Table 4 Sensitivity analysis of the effect of smoking habit change with and without fasting serum glucose elevation on cardiovascular disease and cardiovascular disease-related death after excluding participants with events occurring within the first one to four years of follow-up.

The effect of smoking habit change on CVD without stratification by FSG elevation is shown in Supplemental Table S1. Compared to continual smokers, quitters (HR 0.79, 95% CI 0.72–0.87), ex-smokers (HR 0.62, 95% CI 0.57–0.68), and never smokers (HR 0.59, 95% CI 0.55–0.63) all had reduced risk CVD. Quitters, ex-smokers, and never smokers all had decreased risk of CVD-related death (HR 0.71, 95% CI 0.54–0.94, HR 0.59, 95% CI 0.47–0.74, and HR 0.58, 95% CI 0.48–0.70, respectively), compared to continual smokers.

Discussion

In this large-scale cohort study of over 120,000 men without type 2 diabetes, we have shown that post-cessation hyperglycemia does not attenuate the beneficiary risk-reducing effects of smoking cessation on CVD and CVD-related death. To our knowledge, this is the first study to investigate the effect of smoking habit change with and without FSG elevation on CVD and CVD-related death.

Similar to our results, several previous studies have shown that smoking cessation is associated with elevated FSG levels. Two separate studies investigating the changes in FSG levels after quitting revealed net gains of 8.1 mg/dL12 and 5.4 mg/dL11 of FSG after smoking cessation. Although the magnitude of FSG elevation upon smoking cessation in our study was smaller compared to those in previous studies, this may be explained by the fact that our study population was limited to non-diabetic male patients. While it has been suggested that post-cessation hyperglycemia was due to post-cessation weight gain, two recent studies have shown that this hyperglycemic state persisted even after adjusting for weight gain following smoking cessation9,10. The exact mechanisms causing post-cessation hyperglycemia is yet unclear and merit further investigation.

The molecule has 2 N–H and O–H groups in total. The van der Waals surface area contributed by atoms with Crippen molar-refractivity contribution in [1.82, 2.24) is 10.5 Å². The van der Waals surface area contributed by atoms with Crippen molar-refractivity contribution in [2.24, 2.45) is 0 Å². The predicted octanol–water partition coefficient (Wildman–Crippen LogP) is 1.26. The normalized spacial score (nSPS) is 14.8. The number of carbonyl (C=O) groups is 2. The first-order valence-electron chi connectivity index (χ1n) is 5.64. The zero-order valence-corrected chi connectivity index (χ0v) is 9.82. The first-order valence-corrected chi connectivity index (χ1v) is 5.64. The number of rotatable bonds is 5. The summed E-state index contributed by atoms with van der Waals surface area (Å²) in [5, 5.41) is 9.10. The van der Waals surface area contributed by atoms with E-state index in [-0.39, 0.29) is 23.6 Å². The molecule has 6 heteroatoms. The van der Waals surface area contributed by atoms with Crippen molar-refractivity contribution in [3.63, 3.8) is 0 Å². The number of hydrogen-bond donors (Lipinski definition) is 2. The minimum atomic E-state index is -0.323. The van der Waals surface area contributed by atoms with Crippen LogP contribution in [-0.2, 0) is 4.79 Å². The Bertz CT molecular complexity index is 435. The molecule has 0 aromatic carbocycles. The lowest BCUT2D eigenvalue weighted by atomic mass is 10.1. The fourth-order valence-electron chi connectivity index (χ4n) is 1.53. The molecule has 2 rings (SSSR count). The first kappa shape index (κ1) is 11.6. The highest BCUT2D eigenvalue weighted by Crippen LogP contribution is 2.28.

Multiple studies support the positive relationship between FSG levels and the risk of CVD13,14,15,16. Experimental studies have revealed that hyperglycemia disrupts the function of normal endothelial cells, contributes to the formation of atherosclerotic plaques, and accelerate the rupture of plaques, leading to thrombosis of the vessels16. Furthermore, previous epidemiological studies have shown that hyperglycemia is associated with arterial stiffness17, intima-media thickening of the endothelial wall, and endothelial dysfunction of the arterial wall18. While FSG elevation may increase the risk of CVD through these mechanisms, the results from our study suggest that the benefit of smoking cessation outweighs the potential deleterious effect of post-cessation hyperglycemia on the risk of CVD.

A large body of evidence indicates that smoking increases the risk of CVD. Recently, a meta-analysis of 25 cohorts and 503,905 participants revealed that smokers had elevated risk of CVD (HR 2.07, 95% CI 1.82–2.36) compared to never smokers3. Carbon monoxide from cigarette smoke is known to bind to hemoglobin, resulting in the inhibition of oxygen binding. The consequent chronic hypoxic state leads to increased blood viscosity, ultimately resulting in a hypercoagulable state due to smoking19. Furthermore, it has been shown that smokers have elevated levels of circulating fibrinogen20, which may promote thrombus formation synergistically with increased blood viscosity. Smoking also increases the formation of hydrogen peroxide and superoxide21, which could lead to increased thrombogenesis by inducing oxidative stress and cellular damage22. The decrease in these pathophysiological processes upon smoking cessation may have contributed to the reduction of CVD risk among quitters.